dc.subjectEscherichia coli Infections
dc.subjectIsotope Labeling
dc.subjectMetabolic Clearance Rate
dc.subjectMice
dc.subjectMyositis
dc.subjectRadiopharmaceuticals
dc.subjectTechnetium Tc 99m Mertiatide
dc.subjectTissue Distribution
dc.subjectLife Sciences
dc.subjectMedicine and Health Sciences
dc.titleInvestigations of a (99m)Tc-labeled bacteriophage as a potential infection-specific imaging agent
dc.typeJournal Article
dc.source.journaltitleJournal of nuclear medicine : official publication, Society of Nuclear Medicine
dc.source.volume45
dc.source.issue7
dc.identifier.legacycoverpagehttps://escholarship.umassmed.edu/oapubs/1186
dc.identifier.contextkey770164
html.description.abstract<p>Because bacteriophages (phages) have a natural specificity for bacteria, it may be possible to develop radiolabeled phages as infection-specific agents. METHODS: The M13 phage was radiolabeled with (99m)Tc via mercaptoacetyltriglycine and purified by polyethylene glycol precipitation. After radiolabeling, the phage was tested for binding at 1, 5, and 10 min to Escherichia coli strain 2537, E. coli strain 25922, and Staphylococcus aureus strain 29213. The radiolabeled phage was also tested for specificity in mouse models that had received a subcutaneous injection of either live (infection/inflammation model) or heat-inactivated (inflammation model) cultures in a thigh. The labeled phage (10(9) plaque-forming units, 1-3.7 MBq) was administered either within 20 min (to minimize the contribution from inflammation) or 3 h after induction. The animals were killed 3 h later. RESULTS: The radiochemical purity of the labeled phage exceeded 95% by strip chromatography using instant thin-layer chromatography/acetone and paper/saline. Binding of the labeled phage to each of the 3 bacterial strains in vitro was immediate, reaching a maximum at 1 min. However, the percentage bound was significantly higher (P = 0.0008) for E. coli 2537 than for either of the other 2 bacteria (84% vs. 41% and 48%). Furthermore, binding to E. coli 2537 was unchanged at 10 min, whereas binding to both E. coli 25922 and S. aureus decreased to 33%. At 3 h in vivo, the ratio of target thigh to normal thigh was significantly higher (P < or = 0.017) in the infection/inflammation model (2 to 2.5 fold) than in the inflammation model (1.5 to 1.8) and therefore suggestive of increased accumulation specific to infection. The difference was slightly more pronounced in animals that received labeled phage at 20 min after inoculation, showing a ratio of 2.3 for infected thigh to normal thigh and a ratio of 1.6 for inflamed thigh to normal thigh. Although absolute uptake was lowest in the infection/inflammation thigh of mice infected with E. coli 2537, this finding was presumably due to the therapeutic effect of the phage on this strain. CONCLUSION: Radiolabeled bacteriophages should be further investigated as potential agents for specific imaging of infection.</p>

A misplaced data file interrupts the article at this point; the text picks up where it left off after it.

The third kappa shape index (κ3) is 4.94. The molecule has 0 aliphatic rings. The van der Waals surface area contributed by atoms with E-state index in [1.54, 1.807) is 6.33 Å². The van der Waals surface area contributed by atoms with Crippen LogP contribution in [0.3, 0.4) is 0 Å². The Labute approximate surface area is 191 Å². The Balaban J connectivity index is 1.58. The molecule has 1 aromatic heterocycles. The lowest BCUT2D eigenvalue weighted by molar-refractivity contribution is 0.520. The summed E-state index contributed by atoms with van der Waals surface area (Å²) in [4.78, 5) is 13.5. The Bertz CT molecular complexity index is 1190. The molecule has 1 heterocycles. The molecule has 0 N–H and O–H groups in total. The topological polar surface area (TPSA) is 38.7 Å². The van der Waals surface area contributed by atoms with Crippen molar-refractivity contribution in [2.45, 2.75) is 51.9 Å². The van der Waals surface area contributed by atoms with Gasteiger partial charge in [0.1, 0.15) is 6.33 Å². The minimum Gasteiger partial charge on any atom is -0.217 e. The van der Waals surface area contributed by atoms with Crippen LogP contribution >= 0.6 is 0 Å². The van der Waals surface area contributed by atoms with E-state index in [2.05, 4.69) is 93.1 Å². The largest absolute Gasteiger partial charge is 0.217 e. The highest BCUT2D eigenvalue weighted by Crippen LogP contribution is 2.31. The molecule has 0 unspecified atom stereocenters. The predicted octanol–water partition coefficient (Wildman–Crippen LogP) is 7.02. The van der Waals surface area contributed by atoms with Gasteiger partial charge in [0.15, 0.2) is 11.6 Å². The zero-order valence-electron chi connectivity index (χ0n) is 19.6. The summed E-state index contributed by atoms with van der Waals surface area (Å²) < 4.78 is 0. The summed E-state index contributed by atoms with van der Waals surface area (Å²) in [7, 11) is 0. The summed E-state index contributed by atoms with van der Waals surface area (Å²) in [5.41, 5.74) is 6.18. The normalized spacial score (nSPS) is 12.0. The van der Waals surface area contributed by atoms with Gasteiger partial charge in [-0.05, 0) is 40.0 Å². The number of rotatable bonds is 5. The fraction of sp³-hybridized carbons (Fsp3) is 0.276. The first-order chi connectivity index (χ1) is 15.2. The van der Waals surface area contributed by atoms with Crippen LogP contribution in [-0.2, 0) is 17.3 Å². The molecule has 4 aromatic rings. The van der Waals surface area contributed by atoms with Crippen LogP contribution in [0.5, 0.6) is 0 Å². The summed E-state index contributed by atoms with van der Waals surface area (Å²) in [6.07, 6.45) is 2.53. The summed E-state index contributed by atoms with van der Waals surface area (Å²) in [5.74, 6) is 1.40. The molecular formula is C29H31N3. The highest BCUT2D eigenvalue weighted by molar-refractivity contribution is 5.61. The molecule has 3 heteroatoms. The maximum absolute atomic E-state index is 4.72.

dc.identifier.submissionpathoapubs/1186
dc.contributor.departmentDepartment of Radiology, Division of Nuclear Medicine
dc.source.pages1201-8